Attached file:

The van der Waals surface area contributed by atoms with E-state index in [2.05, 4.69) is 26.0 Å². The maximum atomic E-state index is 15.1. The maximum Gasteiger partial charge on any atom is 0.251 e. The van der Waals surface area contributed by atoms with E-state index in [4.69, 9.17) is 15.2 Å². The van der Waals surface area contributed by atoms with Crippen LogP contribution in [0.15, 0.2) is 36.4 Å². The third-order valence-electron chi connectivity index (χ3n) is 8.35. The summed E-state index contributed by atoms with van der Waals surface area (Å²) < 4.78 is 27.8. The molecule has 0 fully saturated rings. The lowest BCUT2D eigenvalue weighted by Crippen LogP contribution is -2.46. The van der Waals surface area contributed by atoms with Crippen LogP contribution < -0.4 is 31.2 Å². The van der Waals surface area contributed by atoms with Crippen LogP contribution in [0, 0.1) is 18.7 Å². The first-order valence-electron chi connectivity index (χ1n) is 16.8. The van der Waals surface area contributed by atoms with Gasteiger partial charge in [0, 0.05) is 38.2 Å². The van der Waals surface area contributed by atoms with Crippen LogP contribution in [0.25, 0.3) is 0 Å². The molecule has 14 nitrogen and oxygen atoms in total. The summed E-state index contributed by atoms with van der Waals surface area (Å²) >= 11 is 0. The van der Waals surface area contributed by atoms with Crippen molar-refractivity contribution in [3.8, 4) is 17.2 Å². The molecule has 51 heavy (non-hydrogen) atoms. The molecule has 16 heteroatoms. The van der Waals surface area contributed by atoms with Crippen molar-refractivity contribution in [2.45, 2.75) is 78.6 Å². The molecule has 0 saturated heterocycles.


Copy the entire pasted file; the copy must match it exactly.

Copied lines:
The van der Waals surface area contributed by atoms with E-state index in [2.05, 4.69) is 26.0 Å². The maximum atomic E-state index is 15.1. The maximum Gasteiger partial charge on any atom is 0.251 e. The van der Waals surface area contributed by atoms with E-state index in [4.69, 9.17) is 15.2 Å². The van der Waals surface area contributed by atoms with Crippen LogP contribution in [0.15, 0.2) is 36.4 Å². The third-order valence-electron chi connectivity index (χ3n) is 8.35. The summed E-state index contributed by atoms with van der Waals surface area (Å²) < 4.78 is 27.8. The molecule has 0 fully saturated rings. The lowest BCUT2D eigenvalue weighted by Crippen LogP contribution is -2.46. The van der Waals surface area contributed by atoms with Crippen LogP contribution < -0.4 is 31.2 Å². The van der Waals surface area contributed by atoms with Crippen LogP contribution in [0, 0.1) is 18.7 Å². The first-order valence-electron chi connectivity index (χ1n) is 16.8. The van der Waals surface area contributed by atoms with Gasteiger partial charge in [0, 0.05) is 38.2 Å². The van der Waals surface area contributed by atoms with Crippen LogP contribution in [0.25, 0.3) is 0 Å². The molecule has 14 nitrogen and oxygen atoms in total. The summed E-state index contributed by atoms with van der Waals surface area (Å²) >= 11 is 0. The van der Waals surface area contributed by atoms with Crippen molar-refractivity contribution in [3.8, 4) is 17.2 Å². The molecule has 51 heavy (non-hydrogen) atoms. The molecule has 16 heteroatoms. The van der Waals surface area contributed by atoms with Crippen molar-refractivity contribution in [2.45, 2.75) is 78.6 Å². The molecule has 0 saturated heterocycles.